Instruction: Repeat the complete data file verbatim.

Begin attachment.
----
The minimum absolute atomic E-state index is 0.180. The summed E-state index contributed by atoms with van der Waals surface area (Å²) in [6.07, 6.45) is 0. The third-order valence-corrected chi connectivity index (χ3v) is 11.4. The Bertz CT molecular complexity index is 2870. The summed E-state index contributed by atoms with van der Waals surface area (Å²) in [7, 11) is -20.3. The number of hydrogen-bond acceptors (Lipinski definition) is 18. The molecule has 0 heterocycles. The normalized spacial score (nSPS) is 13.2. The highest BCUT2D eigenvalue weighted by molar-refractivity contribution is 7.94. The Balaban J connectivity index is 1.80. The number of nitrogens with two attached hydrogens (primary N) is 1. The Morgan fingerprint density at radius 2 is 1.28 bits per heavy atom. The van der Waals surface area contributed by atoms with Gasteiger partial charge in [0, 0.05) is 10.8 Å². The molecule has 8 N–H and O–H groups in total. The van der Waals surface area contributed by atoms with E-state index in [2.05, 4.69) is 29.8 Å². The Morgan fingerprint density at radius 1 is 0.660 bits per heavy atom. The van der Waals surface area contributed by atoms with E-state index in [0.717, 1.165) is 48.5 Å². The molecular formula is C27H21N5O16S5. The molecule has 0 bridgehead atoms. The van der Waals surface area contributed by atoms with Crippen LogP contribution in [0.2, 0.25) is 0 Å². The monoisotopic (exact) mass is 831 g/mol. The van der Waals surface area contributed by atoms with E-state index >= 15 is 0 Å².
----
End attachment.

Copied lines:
The minimum absolute atomic E-state index is 0.180. The summed E-state index contributed by atoms with van der Waals surface area (Å²) in [6.07, 6.45) is 0. The third-order valence-corrected chi connectivity index (χ3v) is 11.4. The Bertz CT molecular complexity index is 2870. The summed E-state index contributed by atoms with van der Waals surface area (Å²) in [7, 11) is -20.3. The number of hydrogen-bond acceptors (Lipinski definition) is 18. The molecule has 0 heterocycles. The normalized spacial score (nSPS) is 13.2. The highest BCUT2D eigenvalue weighted by molar-refractivity contribution is 7.94. The Balaban J connectivity index is 1.80. The number of nitrogens with two attached hydrogens (primary N) is 1. The Morgan fingerprint density at radius 2 is 1.28 bits per heavy atom. The van der Waals surface area contributed by atoms with Gasteiger partial charge in [0, 0.05) is 10.8 Å². The molecule has 8 N–H and O–H groups in total. The van der Waals surface area contributed by atoms with E-state index in [2.05, 4.69) is 29.8 Å². The Morgan fingerprint density at radius 1 is 0.660 bits per heavy atom. The van der Waals surface area contributed by atoms with E-state index in [0.717, 1.165) is 48.5 Å². The molecular formula is C27H21N5O16S5. The molecule has 0 bridgehead atoms. The van der Waals surface area contributed by atoms with Crippen LogP contribution in [0.2, 0.25) is 0 Å². The monoisotopic (exact) mass is 831 g/mol. The van der Waals surface area contributed by atoms with E-state index >= 15 is 0 Å².